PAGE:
Clinical Trials Offer Hope for Bladder Cancer Patients

Cleveland Clinic researchers study new treatment methods

Cleveland Clinic researchers are conducting new clinical trials with the goal of improving treatment outcomes and quality of life for patients with bladder cancer. One trial could change how neoadjuvant chemotherapy is selected; the other could change how physicians treat patients with platinum-refractory advanced/metastatic urothelial cancer.

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The SWOG Neoadjuvant Trial

The SWOG neoadjuvant trial is a randomized phase II study of co-expression extrapolation (COXEN) with neoadjuvant chemotherapy for localized, muscle-invasive bladder cancer. It is open to cisplatin-eligible patients (gemcitabine/cisplatin vs. dose-dense methotrexate/vinblastine/adriamycin/cisplatin [MVAC]).

“This trial aims to evaluate the predictive value of the COXEN signature in regard to a neoadjuvant chemotherapy regimen,” says Cleveland Clinic oncologist Petros Grivas, MD, PhD. “The overarching goal is to incorporate molecular predictors of response to clinical practice. For example, if a significant correlation is found between COXEN signature and response to each chemotherapy regimen, and this is further validated in a future trial, it may change the way that neoadjuvant chemotherapy is selected.”

The Mocetinostat Trial

The mocetinostat trial is for patients with platinum-refractory advanced/metastatic urothelial cancer, for which no standard therapies are available. “This trial is an open-label, single-arm, phase II study of mocetinostat in patients with an inactivating mutation or deletion of one or two chromatin remodeling genes in their tumors, who have been previously treated with platinum for locally advanced or metastatic urothelial carcinoma,” says Dr. Grivas. “This type of molecular-based trial has been long anticipated, considering the very limited treatment options for this disease and the urgent need for more therapies. If this therapy proves to be safe and effective, it may change the way we treat platinum-resistant metastatic/advanced urothelial carcinoma by utilizing new molecular targets and biomarkers.”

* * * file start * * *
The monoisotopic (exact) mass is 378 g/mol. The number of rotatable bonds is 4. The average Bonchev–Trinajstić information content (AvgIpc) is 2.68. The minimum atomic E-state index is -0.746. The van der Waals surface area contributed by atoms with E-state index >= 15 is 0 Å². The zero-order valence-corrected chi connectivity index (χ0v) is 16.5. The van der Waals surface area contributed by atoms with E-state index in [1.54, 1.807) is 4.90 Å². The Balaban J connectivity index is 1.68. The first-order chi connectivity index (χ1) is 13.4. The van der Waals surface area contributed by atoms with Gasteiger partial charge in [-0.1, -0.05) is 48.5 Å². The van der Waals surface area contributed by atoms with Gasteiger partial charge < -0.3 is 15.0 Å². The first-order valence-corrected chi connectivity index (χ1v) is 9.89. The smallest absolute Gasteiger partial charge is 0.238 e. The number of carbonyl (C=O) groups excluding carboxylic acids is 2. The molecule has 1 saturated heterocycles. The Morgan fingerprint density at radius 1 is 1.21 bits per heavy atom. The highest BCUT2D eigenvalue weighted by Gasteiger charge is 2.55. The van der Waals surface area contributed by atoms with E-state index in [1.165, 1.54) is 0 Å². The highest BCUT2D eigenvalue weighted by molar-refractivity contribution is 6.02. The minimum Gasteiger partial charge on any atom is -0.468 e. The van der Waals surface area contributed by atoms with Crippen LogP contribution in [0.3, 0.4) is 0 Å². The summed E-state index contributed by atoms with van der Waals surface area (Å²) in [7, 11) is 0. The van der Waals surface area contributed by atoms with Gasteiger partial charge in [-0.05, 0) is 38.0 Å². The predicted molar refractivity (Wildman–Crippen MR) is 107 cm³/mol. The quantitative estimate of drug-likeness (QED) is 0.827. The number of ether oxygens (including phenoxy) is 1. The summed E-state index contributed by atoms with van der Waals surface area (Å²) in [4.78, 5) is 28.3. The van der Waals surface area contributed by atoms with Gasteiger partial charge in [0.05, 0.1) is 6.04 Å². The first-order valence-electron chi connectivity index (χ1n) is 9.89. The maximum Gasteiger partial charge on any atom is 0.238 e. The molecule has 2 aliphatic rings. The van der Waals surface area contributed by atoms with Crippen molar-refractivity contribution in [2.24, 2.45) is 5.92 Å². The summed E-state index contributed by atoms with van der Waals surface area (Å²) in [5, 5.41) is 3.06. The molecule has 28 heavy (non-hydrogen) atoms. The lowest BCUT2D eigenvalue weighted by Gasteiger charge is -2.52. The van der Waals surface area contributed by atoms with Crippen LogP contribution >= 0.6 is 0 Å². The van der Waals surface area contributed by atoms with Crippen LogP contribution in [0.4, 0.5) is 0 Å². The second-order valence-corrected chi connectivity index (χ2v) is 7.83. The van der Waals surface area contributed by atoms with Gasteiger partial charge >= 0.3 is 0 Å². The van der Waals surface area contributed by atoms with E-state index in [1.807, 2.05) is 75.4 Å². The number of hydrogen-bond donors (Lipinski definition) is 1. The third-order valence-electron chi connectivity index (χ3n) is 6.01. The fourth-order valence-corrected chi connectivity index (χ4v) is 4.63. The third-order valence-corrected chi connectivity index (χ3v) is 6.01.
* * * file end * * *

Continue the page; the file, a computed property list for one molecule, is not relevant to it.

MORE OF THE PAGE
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Other Clinical Trials

Cleveland Clinic is conducting (or will soon initiate) several additional bladder cancer clinical trials for various disease modalities (e.g., high-risk non muscle-invasive bladder cancer, first-line for cisplatin-ineligible patients with advanced disease, second-line and subsequent therapies for patients with advanced disease). “Three very promising immunotherapy trials will also be opening soon, in addition to a currently open trial with anti-PDL1 immune checkpoint inhibitor,” Dr. Grivas says. “There is also another potential clinical trial in the works for patients with advanced/metastatic disease.”

About the Bladder Cancer Program

Cleveland Clinic’s bladder cancer program uses a multifaceted and comprehensive approach that unites basic scientists and translational and clinical researchers to develop and evaluate new treatments for patients with bladder cancer. Multidisciplinary tumor boards discuss challenging clinical cases and a monthly research meeting is held to design and review transformative research. The program operates a database for clinical, radiological and pathological data collection and is revamping its bladder cancer biorepository.

Cleveland Clinic’s bladder cancer program participates in cooperative oncology groups (e.g., ECOG-ACRIN, SWOG, RTOG), as well as the Bladder Cancer Advocacy Network and the International Bladder Cancer Network. The program collaborates with other major U.S. and international institutions to develop new therapies for patients.

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Clinical Trials Referrals

If you have patients who might be candidates for any of these clinical trials, contact research nurses Allison Tyler ( or Pam Profusek (

Photo Credit © Russell Lee